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AEC9C6DF-E03C-4960-A402-DA0D46586E8CAs a bicyclist, I frequently ride around Alameda on our beautiful trails around the San Francisco Bay.  While riding on these paths, I often encounter pedestrians sharing the trail.  As a matter of safety,  I call out to pedestrians when approaching them from behind to warn that I am approaching.  I also slow up while passing so I can take proper evasive action if the pedestrian starts to move into my path of travel.  However, I often see bikers zoom by these pedestrians without warning.  I consider such conduct reckless.  Now California courts have recognized the bicyclist can be charged with driving a “vehicle” recklessly under California Vehicle Code section 23103.

Vehicle Code section 23103 states “(a) A person who drives a vehicle upon a highway in willful or wanton disregard for the safety of persons or property is guilty of reckless driving. (b) A person who drives a vehicle in an off street parking facility, as defined in subdivision (c) of Section 12500, in willful or wanton disregard for the safety of persons or property is guilty of reckless driving.

In the case of Velasquez v Superior Court (2014), 227 Cal.App.4th 1471, Mr. Velasquez had attended a Dodgers baseball game.  Apparently, he had a lot to drink at the game, as his blood alcohol level at the time of his accident was .218, two and a half times above the legal limit.  He left the stadium on his fixed gear bike, which has no conventional brakes. As he drove down a hill, he veered onto the wrong side of the road to avoid a car that pulled in front of him and drove into a pedestrian.  The pedestrian sustained broken facial bones, memory loss, and a loss of consciousness.  Mr. Velasquez was charged with reckless driving.  He tried to avoid the charges by claiming that he was not a “vehicle” within the meaning of the statute and therefore he could not be charged with such a crime.  The appellate court disagreed, holding that a bicyclist can be subject to the same criminal penalties as a motorist when they are operating their bikes in a reckless manner.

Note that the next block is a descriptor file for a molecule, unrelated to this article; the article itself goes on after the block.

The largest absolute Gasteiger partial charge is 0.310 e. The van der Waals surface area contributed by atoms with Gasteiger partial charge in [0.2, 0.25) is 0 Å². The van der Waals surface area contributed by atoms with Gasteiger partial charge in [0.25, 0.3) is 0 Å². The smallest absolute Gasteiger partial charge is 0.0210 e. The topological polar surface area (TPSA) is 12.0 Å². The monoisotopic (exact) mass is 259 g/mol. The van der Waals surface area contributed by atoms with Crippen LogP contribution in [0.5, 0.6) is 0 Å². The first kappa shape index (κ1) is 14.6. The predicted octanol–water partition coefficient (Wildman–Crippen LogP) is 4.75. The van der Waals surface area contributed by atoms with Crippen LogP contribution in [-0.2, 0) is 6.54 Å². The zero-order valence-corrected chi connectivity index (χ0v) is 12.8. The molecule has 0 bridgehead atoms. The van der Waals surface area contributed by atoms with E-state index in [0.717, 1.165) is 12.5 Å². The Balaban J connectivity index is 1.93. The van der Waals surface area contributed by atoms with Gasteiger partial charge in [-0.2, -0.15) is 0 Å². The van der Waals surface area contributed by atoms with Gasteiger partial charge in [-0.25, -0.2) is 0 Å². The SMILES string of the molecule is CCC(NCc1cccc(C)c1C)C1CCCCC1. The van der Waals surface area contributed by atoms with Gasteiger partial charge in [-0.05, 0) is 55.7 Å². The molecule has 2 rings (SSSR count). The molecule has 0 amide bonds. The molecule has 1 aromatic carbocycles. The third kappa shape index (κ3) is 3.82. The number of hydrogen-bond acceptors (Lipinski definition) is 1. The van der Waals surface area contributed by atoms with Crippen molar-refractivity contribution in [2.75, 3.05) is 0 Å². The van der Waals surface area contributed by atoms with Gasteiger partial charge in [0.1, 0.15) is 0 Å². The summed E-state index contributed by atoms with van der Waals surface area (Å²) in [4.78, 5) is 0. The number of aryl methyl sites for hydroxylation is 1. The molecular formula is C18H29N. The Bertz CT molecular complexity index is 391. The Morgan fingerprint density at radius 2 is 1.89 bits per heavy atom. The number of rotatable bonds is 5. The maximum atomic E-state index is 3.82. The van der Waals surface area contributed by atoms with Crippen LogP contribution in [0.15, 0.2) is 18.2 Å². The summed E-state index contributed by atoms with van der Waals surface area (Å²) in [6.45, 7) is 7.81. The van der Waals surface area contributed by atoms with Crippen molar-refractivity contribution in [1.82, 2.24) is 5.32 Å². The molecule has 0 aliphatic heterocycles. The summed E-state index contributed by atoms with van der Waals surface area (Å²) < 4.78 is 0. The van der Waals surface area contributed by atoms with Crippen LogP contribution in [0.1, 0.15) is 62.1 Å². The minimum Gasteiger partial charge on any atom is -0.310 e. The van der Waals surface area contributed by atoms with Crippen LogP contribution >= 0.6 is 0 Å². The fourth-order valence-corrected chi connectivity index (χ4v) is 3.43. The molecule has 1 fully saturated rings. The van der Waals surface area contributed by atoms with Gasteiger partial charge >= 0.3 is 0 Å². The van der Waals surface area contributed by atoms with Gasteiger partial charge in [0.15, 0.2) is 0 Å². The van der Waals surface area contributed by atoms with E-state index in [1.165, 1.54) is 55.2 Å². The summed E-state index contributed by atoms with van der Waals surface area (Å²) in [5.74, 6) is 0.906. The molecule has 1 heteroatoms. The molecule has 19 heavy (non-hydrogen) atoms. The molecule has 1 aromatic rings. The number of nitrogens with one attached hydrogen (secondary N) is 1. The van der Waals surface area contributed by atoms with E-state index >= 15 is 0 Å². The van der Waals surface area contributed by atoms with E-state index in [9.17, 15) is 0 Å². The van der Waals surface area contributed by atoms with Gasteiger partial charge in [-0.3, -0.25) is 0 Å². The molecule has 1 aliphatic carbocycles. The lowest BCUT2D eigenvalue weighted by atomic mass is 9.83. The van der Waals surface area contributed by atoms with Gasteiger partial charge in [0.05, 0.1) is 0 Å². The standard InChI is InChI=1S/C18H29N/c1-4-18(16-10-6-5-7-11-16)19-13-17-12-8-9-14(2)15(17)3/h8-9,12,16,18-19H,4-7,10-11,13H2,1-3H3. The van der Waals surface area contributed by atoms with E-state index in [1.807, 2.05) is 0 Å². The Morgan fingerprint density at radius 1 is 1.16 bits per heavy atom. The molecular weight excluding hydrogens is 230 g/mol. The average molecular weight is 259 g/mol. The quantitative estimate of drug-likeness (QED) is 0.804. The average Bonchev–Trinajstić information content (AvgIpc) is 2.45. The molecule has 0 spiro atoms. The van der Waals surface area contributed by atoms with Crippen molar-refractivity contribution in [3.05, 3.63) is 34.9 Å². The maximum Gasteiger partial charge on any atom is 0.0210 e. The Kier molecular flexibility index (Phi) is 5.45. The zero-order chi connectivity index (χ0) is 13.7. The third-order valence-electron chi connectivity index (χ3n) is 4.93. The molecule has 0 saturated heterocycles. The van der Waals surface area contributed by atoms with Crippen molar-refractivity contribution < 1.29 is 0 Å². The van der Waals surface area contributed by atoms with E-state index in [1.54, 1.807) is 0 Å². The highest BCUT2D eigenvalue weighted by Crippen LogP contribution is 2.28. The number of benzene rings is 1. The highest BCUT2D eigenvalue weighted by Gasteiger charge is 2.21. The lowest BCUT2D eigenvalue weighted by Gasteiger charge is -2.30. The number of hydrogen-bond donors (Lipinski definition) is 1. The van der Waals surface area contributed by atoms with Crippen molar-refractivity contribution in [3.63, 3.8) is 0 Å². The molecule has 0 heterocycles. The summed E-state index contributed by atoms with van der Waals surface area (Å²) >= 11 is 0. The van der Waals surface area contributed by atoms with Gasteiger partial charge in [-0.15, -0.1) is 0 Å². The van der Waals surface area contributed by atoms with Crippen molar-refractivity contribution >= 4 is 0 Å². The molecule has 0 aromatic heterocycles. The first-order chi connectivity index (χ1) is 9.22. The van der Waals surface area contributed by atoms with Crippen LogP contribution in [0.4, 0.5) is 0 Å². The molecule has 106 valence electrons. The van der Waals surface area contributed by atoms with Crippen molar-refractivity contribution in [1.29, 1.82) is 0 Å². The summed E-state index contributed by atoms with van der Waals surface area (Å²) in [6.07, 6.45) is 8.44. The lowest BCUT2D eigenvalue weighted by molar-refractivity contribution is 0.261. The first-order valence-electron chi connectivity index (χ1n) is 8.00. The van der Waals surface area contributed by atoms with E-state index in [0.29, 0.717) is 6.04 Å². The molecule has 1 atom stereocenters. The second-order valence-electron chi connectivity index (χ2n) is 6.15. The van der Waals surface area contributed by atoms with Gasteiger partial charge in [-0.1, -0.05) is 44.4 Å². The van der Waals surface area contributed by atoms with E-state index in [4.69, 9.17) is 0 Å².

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Two judges have come under national scrutiny lately, United States District Judge Gonzalo Curiel, and Santa Clara County Superior Court Judge, Aaron Persky. Judge Curiel is the judge in the Trump University Case. Judge Perksy presided over the Stanford swimmer, Brock Turner’s sexual assault trial and his sentencing. Both judges have come under heavy media attention and criticism.

An independent judiciary is central to our democracy. We cannot have judges whose decisions are based on whether they are popular or not. Accordingly, we must think long and hard before trying to intimidate judges with public opinion. In some instances, such criticisms may well be warranted. In other cases, they may pose unjustifiable threat to an independent judiciary.

In a two part series of posts I would like to examine both of these cases and compare the criticisms and see which category they each fall under.